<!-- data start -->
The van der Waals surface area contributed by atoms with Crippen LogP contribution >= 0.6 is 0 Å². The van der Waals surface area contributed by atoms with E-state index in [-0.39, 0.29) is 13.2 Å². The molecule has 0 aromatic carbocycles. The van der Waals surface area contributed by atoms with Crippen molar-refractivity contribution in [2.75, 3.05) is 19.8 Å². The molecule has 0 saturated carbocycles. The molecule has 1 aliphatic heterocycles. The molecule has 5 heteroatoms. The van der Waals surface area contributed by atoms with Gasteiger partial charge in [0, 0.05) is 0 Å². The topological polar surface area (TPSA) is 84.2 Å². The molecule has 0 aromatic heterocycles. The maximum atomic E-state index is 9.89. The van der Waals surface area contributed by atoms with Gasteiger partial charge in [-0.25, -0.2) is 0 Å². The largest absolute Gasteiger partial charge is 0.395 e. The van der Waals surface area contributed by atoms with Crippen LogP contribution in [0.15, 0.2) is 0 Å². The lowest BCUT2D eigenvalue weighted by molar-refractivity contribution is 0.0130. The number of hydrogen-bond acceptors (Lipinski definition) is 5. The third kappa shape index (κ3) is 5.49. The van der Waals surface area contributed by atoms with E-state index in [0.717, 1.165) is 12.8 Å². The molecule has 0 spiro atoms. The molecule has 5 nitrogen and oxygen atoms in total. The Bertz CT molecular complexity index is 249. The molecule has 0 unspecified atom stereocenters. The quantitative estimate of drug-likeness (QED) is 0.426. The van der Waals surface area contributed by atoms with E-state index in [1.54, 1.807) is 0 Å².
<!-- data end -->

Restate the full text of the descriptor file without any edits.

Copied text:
The van der Waals surface area contributed by atoms with Crippen LogP contribution >= 0.6 is 0 Å². The van der Waals surface area contributed by atoms with E-state index in [-0.39, 0.29) is 13.2 Å². The molecule has 0 aromatic carbocycles. The van der Waals surface area contributed by atoms with Crippen molar-refractivity contribution in [2.75, 3.05) is 19.8 Å². The molecule has 0 saturated carbocycles. The molecule has 1 aliphatic heterocycles. The molecule has 5 heteroatoms. The van der Waals surface area contributed by atoms with Gasteiger partial charge in [0, 0.05) is 0 Å². The topological polar surface area (TPSA) is 84.2 Å². The molecule has 0 aromatic heterocycles. The maximum atomic E-state index is 9.89. The van der Waals surface area contributed by atoms with Gasteiger partial charge in [-0.25, -0.2) is 0 Å². The largest absolute Gasteiger partial charge is 0.395 e. The van der Waals surface area contributed by atoms with Crippen LogP contribution in [0.15, 0.2) is 0 Å². The lowest BCUT2D eigenvalue weighted by molar-refractivity contribution is 0.0130. The number of hydrogen-bond acceptors (Lipinski definition) is 5. The third kappa shape index (κ3) is 5.49. The van der Waals surface area contributed by atoms with E-state index in [0.717, 1.165) is 12.8 Å². The molecule has 0 spiro atoms. The molecule has 5 nitrogen and oxygen atoms in total. The Bertz CT molecular complexity index is 249. The molecule has 0 unspecified atom stereocenters. The quantitative estimate of drug-likeness (QED) is 0.426. The van der Waals surface area contributed by atoms with E-state index in [1.54, 1.807) is 0 Å².